If you’ve not heard of the company before, you can also search for them on Companies House and check that they actually exist. Added to this, a company getting in touch completely out of the blue is a telltale sign of a scam.

If you are visited in person and you suspect that the person may not be legitimate, ask for ID and assume that if they try to rush you, they are most likely a scammer.

Avoid giving your details

If on any level you suspect that you’re dealing with a scam, do not give your personal details out. Scammers will often try harassing people by calling or emailing multiple times, but you should remember that real companies will never ask for information like this.

Do not download files or pay for access

The government and other real companies will not ask you to download forms or pay to access certain pages. If someone asks you to do this, you can be fairly certain that they are trying to steal something from you.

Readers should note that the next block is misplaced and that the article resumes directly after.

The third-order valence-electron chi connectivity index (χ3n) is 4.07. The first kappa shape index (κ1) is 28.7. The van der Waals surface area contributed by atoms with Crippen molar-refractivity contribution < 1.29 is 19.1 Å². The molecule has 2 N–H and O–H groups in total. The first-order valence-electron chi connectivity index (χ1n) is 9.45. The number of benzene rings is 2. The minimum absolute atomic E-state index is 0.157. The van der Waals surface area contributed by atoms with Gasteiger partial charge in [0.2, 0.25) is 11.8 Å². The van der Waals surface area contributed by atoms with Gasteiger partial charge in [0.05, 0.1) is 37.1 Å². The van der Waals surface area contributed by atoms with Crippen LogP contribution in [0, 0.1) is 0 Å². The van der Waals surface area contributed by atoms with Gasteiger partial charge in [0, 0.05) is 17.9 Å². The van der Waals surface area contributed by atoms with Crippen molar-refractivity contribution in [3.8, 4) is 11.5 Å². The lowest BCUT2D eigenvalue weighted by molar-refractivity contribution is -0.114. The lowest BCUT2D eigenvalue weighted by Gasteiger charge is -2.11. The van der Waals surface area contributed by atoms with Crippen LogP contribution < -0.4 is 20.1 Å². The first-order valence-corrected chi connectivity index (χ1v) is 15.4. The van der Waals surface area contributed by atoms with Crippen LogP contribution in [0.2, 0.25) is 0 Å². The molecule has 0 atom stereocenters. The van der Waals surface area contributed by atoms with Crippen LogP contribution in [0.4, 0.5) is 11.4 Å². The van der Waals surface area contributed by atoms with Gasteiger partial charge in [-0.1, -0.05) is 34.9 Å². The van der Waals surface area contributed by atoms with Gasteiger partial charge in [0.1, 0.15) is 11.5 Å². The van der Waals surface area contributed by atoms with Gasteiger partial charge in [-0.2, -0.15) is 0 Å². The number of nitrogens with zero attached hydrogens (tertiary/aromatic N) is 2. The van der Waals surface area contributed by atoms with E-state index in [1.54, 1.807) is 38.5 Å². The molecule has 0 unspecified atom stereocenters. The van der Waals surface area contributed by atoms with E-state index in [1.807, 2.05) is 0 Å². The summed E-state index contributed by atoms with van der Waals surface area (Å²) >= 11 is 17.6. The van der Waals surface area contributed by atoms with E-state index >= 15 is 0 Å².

Look out for Faster Payment scams

Many people have reported that they have been defrauded after paying for items using the Faster Payment method. To avoid these scams, you should:

  • Use payment methods that protect your money (e.g. PayPal)
  • Look out for delay tactics
  • Try to buy from known companies or sellers

Get the expert view and avoid fake news

The best place to get updates on the state of the coronavirus outbreak is official news outlets and institutions. The following websites are reliable sources on any breaking news:

In addition to scams, there are a lot of untruths on social media about coronavirus, so be careful when reading any Facebook, Twitter, or WhatsApp posts about the outbreak.

Reporting a scam

You can get in touch with Action Fraud to report any suspected scam. If possible, make a note of any details that might help with their investigation such as phone numbers or names.


Phone: 0300 123 2040

For more information on any new coronavirus-related scams, we recommend getting in touch with Citizen’s Advice.


Phone: 03444 111 444

Text: 03444 111 445